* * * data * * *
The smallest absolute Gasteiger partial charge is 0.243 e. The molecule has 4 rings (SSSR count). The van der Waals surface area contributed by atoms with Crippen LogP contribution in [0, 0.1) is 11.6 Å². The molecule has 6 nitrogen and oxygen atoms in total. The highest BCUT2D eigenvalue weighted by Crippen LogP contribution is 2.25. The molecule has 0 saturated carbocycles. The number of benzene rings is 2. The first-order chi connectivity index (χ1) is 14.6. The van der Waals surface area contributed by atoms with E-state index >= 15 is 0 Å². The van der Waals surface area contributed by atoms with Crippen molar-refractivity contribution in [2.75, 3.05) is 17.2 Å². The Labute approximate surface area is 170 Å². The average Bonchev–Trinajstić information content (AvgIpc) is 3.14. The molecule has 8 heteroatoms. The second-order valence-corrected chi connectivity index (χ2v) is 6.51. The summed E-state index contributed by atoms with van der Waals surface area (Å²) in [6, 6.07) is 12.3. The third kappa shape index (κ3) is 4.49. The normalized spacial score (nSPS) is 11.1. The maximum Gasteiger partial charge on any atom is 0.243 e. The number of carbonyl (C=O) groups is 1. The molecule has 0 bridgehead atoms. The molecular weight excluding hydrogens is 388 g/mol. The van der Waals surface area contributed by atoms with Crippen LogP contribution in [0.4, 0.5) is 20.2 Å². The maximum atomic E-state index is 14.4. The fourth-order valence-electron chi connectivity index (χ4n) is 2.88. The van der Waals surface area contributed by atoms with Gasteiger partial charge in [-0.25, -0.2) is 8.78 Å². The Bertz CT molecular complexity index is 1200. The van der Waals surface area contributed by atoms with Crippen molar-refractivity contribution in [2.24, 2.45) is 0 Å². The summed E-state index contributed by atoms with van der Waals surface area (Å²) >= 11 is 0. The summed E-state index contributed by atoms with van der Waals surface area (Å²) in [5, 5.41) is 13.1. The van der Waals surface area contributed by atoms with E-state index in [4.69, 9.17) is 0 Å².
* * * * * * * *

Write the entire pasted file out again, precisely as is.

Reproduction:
The smallest absolute Gasteiger partial charge is 0.243 e. The molecule has 4 rings (SSSR count). The van der Waals surface area contributed by atoms with Crippen LogP contribution in [0, 0.1) is 11.6 Å². The molecule has 6 nitrogen and oxygen atoms in total. The highest BCUT2D eigenvalue weighted by Crippen LogP contribution is 2.25. The molecule has 0 saturated carbocycles. The number of benzene rings is 2. The first-order chi connectivity index (χ1) is 14.6. The van der Waals surface area contributed by atoms with E-state index >= 15 is 0 Å². The van der Waals surface area contributed by atoms with Crippen molar-refractivity contribution in [2.75, 3.05) is 17.2 Å². The Labute approximate surface area is 170 Å². The average Bonchev–Trinajstić information content (AvgIpc) is 3.14. The molecule has 8 heteroatoms. The second-order valence-corrected chi connectivity index (χ2v) is 6.51. The summed E-state index contributed by atoms with van der Waals surface area (Å²) in [6, 6.07) is 12.3. The third kappa shape index (κ3) is 4.49. The normalized spacial score (nSPS) is 11.1. The maximum Gasteiger partial charge on any atom is 0.243 e. The number of carbonyl (C=O) groups is 1. The molecule has 0 bridgehead atoms. The molecular weight excluding hydrogens is 388 g/mol. The van der Waals surface area contributed by atoms with Crippen LogP contribution in [0.4, 0.5) is 20.2 Å². The maximum atomic E-state index is 14.4. The fourth-order valence-electron chi connectivity index (χ4n) is 2.88. The van der Waals surface area contributed by atoms with Gasteiger partial charge in [-0.25, -0.2) is 8.78 Å². The Bertz CT molecular complexity index is 1200. The van der Waals surface area contributed by atoms with Crippen molar-refractivity contribution in [2.24, 2.45) is 0 Å². The summed E-state index contributed by atoms with van der Waals surface area (Å²) >= 11 is 0. The summed E-state index contributed by atoms with van der Waals surface area (Å²) in [5, 5.41) is 13.1. The van der Waals surface area contributed by atoms with E-state index in [4.69, 9.17) is 0 Å².